Let Your Son Go!
I started listening to the Dr. Laura radio program a few decades ago while living in Los Angeles. Callers ask Dr. Laura Schlessinger questions, and she offers them blunt guidance and reprimands. Recently, I rediscovered her show on XM radio (Stars Channel 109). I especially enjoy listening to her when my fifteen-year-old is in the car with me and we can debrief after the calls. I often agree with Dr. Laura, but I disagreed with her advice to one caller I’ve named Field Trip Mom (FTM).
FTM expressed concerns about allowing her son to go on a school field trip to their state’s capital, which was three hours away. The reason FTM didn’t want him to go was that this would be the first time she would not be chaperoning one of his field trips. She had not signed up to be a chaperone fast enough and didn’t make the cut. Since FTM had been on every single field trip since her son started school, this would be her ten-year-old’s (insert gasp here) first field trip without her.
Dr. Laura focused on how the three-hour bus ride each way was just “too long to do in one day,” and she recommended that FTM not allow her son to go on the field trip. She recommended that FTM plan a family trip to the capital, stay overnight at a hotel, and see the sights as a family instead of allowing her son to go on the school field trip.
If had my own radio talk show and FTM had called me instead of Dr. Laura, I would have advised her differently. I would have said, “Let your son go! Let him have an adventure without you for once!” Since I don’t have a show and nobody asked my opinion, I just talked to myself about how sad this decision was for the field-trip-deprived ten-year-old. And then I decided to write this in case anyone reading is ever facing a similar decision or is feeling guilty for not chaperoning one of your child’s field trips.
This advice comes from personal experience. My son’s favorite and most memorable day of 5th grade (at age 10) was his all-day field trip to a choir festival and the beach. Yes, it was a three-hour drive each way on a bus. But it was a bus filled with his friends! My son described the bus ride as “the best part of the day,” and he still talks about how much fun he had talking, joking, singing, laughing, and taking huge group photos (on a device not connected to the internet, of course).
And, no, I was not there. Not even following the bus in my own car. Because, unlike FTM, I don’t think I need to be at every single event of my son’s life. In fact, I know there are some benefits to me not being there. Two benefits are the growth in his independence and the development of his confidence in being self-sufficient. Another benefit is a higher fun factor. I may be fun occasionally when I’m not
nagging asking and lecturing reminding about homework, showering, going to bed, dishes, laundry, and the timer going off for the end of electronic device use, but I know for sure that I am not as much fun as other ten-year-olds.
At a conference several years ago, Michael Thompson, Ph.D. led an exercise that I will never forget. He asked a room full of adults to close our eyes and think back to a favorite childhood memory. I thought of my childhood afternoons with my neighborhood friends exploring up and down the creek near our home searching for frogs. Then he told us to open our eyes and raise our hands if our parents were part of the memory. Very few hands in the huge hotel conference room went up. Thompson then eloquently stated, “Our best childhood memories do not involve adults.”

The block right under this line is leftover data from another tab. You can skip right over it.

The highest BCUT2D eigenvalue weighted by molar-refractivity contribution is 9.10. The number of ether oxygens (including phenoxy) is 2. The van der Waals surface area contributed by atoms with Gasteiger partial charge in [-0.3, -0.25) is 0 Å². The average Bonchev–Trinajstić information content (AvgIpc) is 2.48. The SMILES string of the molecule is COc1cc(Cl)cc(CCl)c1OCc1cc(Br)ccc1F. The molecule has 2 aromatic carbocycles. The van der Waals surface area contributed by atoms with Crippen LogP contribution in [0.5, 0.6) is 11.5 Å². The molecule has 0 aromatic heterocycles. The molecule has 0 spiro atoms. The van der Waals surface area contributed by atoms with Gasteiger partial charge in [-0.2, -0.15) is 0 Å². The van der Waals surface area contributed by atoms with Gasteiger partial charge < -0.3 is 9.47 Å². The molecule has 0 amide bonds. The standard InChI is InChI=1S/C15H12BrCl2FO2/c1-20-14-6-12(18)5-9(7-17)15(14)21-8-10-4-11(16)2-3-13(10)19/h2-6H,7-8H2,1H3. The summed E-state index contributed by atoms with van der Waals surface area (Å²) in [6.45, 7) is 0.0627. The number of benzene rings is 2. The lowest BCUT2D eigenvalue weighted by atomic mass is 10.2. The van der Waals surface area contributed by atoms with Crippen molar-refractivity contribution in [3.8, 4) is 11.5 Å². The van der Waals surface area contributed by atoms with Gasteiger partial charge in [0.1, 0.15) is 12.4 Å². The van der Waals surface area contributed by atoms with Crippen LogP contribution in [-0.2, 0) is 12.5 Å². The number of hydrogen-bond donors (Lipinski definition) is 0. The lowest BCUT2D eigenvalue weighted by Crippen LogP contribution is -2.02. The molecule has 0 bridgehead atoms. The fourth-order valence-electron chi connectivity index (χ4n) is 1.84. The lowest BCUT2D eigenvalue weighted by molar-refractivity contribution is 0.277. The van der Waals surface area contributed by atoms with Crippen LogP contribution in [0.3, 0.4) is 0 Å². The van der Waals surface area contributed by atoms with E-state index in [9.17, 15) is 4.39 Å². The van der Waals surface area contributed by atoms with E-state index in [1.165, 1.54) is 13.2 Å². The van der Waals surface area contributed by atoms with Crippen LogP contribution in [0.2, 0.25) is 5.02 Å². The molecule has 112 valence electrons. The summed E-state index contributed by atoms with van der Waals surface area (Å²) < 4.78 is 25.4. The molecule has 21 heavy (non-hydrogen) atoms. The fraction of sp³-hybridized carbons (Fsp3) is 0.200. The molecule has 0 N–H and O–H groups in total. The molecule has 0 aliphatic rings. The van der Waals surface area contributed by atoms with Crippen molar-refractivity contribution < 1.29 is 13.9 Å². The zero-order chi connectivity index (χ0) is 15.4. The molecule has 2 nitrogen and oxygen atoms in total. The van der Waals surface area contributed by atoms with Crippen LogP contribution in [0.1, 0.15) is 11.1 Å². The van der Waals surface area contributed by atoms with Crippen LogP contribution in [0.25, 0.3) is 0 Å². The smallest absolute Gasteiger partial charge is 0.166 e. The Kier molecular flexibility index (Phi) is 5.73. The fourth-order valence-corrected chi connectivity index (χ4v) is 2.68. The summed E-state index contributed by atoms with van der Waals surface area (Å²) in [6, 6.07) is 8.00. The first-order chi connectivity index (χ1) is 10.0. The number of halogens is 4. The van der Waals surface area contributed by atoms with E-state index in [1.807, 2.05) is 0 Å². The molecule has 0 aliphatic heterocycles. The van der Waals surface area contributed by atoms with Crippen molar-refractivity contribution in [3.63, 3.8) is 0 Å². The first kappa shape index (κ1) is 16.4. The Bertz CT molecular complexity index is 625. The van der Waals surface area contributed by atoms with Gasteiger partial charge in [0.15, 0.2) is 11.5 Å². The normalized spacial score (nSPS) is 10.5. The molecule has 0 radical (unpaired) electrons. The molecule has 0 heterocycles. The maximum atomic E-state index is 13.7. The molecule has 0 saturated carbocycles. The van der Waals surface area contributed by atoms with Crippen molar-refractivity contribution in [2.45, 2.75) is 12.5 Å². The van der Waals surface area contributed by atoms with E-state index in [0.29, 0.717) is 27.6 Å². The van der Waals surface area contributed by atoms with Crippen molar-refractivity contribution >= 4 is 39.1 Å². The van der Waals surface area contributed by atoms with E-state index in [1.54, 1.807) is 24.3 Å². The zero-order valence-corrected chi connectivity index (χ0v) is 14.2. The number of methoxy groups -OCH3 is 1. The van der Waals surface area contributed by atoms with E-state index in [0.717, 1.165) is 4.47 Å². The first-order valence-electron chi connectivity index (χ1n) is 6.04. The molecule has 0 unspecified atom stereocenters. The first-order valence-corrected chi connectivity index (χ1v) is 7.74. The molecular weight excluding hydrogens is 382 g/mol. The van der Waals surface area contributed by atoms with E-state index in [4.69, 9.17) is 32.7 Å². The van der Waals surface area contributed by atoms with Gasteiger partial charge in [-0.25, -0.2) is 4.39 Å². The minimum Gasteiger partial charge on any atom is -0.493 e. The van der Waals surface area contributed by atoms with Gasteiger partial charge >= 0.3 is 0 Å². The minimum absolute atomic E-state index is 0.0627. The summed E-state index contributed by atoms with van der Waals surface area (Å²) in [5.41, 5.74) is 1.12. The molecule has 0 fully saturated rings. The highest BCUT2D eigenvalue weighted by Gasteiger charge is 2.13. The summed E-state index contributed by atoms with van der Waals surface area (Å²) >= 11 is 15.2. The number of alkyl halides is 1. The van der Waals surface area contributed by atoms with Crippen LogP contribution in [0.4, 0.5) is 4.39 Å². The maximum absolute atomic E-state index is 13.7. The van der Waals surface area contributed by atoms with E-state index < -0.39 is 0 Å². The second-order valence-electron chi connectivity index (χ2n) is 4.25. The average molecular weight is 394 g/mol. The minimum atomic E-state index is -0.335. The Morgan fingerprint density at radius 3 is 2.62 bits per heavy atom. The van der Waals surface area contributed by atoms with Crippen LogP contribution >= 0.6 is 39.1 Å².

I hope my children will have many fond memories of our family’s time together, our trips and traditions. However, I also hope that they are acquiring fun childhood memories of adventures with their friends. I’ve missed a lot of my kids’ events over the years, often because two of them had conflicting events or I had a work commitment. I confess that I chaperoned many more field trips for my older kids than I have for my younger ones. I have a full life that involves my family, my work, and some activities that just keep me happy (meeting friends to work-out or have coffee, running, reading, and writing this blog, to name a few), so I guard my limited time closely. Most likely FTM (and Dr. Laura) would say that I’m not an involved-enough parent because these days I only rarely chaperone a school field trip. But I believe that our morning hugs, nightly family dinners, playing ping-pong in the garage, reading a good chapter book together, a nightly back rub and prayers, and attending all of their important events, is good-enough parenting.
I also know that a long bus ride is much more fun without me.
Want to read more?
Who’s Not Ready for College? (Sunshine Parenting)
How Independent do We Want our Kids to Be? (Sunshine Parenting)
Parking your Helicopter (Sunshine Parenting)
Are You an Overly Involved Parent? (aboutourkids.org)
Parental Involvement is Overrated (NY Times)
‘Snowplow parents’ overly involved in college students’ lives (Boston Globe)
Over-involved parents handicap, not help, their kids (newstimes.com)
Parents: stop hovering over your college-bound kids (usnews.com)
When parents are too hands-on (SeattleTimes.com)
6 Things Overprotective Parents do wrong (time.com)
Free Range Kids (Lenore Skenazy’s blog: “Free-Range is not ‘free-wheeling.’ We believe in teaching our kids safety. We just also happen to believe that kids today are smarter and safer than society gives them credit for.”
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